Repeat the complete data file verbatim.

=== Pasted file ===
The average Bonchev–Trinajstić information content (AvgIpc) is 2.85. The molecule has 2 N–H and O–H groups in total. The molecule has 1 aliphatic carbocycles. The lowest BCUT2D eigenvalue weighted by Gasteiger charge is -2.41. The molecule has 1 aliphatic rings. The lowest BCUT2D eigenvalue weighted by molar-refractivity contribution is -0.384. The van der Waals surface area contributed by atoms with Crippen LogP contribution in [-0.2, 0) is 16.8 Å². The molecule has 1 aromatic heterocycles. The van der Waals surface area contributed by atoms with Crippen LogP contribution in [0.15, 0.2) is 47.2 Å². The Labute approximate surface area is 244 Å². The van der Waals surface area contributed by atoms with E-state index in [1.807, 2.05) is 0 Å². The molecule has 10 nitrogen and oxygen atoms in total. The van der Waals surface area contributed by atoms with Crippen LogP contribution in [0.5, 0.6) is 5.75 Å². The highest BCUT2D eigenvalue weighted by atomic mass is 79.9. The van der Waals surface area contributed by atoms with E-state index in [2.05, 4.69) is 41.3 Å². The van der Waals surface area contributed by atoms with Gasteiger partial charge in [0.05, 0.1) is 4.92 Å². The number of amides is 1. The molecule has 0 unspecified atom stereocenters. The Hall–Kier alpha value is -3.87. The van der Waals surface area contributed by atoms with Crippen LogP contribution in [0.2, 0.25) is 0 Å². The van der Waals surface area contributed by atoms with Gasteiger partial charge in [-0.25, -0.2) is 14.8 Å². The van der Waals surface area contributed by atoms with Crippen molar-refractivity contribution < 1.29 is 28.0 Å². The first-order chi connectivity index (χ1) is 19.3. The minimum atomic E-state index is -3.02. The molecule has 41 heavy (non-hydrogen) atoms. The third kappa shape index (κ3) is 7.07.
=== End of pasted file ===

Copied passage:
The average Bonchev–Trinajstić information content (AvgIpc) is 2.85. The molecule has 2 N–H and O–H groups in total. The molecule has 1 aliphatic carbocycles. The lowest BCUT2D eigenvalue weighted by Gasteiger charge is -2.41. The molecule has 1 aliphatic rings. The lowest BCUT2D eigenvalue weighted by molar-refractivity contribution is -0.384. The van der Waals surface area contributed by atoms with Crippen LogP contribution in [-0.2, 0) is 16.8 Å². The molecule has 1 aromatic heterocycles. The van der Waals surface area contributed by atoms with Crippen LogP contribution in [0.15, 0.2) is 47.2 Å². The Labute approximate surface area is 244 Å². The van der Waals surface area contributed by atoms with E-state index in [1.807, 2.05) is 0 Å². The molecule has 10 nitrogen and oxygen atoms in total. The van der Waals surface area contributed by atoms with Crippen LogP contribution in [0.5, 0.6) is 5.75 Å². The highest BCUT2D eigenvalue weighted by atomic mass is 79.9. The van der Waals surface area contributed by atoms with E-state index in [2.05, 4.69) is 41.3 Å². The van der Waals surface area contributed by atoms with Gasteiger partial charge in [0.05, 0.1) is 4.92 Å². The number of amides is 1. The molecule has 0 unspecified atom stereocenters. The Hall–Kier alpha value is -3.87. The van der Waals surface area contributed by atoms with Crippen LogP contribution in [0.2, 0.25) is 0 Å². The van der Waals surface area contributed by atoms with Gasteiger partial charge in [-0.25, -0.2) is 14.8 Å². The van der Waals surface area contributed by atoms with Crippen molar-refractivity contribution < 1.29 is 28.0 Å². The first-order chi connectivity index (χ1) is 19.3. The minimum atomic E-state index is -3.02. The molecule has 41 heavy (non-hydrogen) atoms. The third kappa shape index (κ3) is 7.07.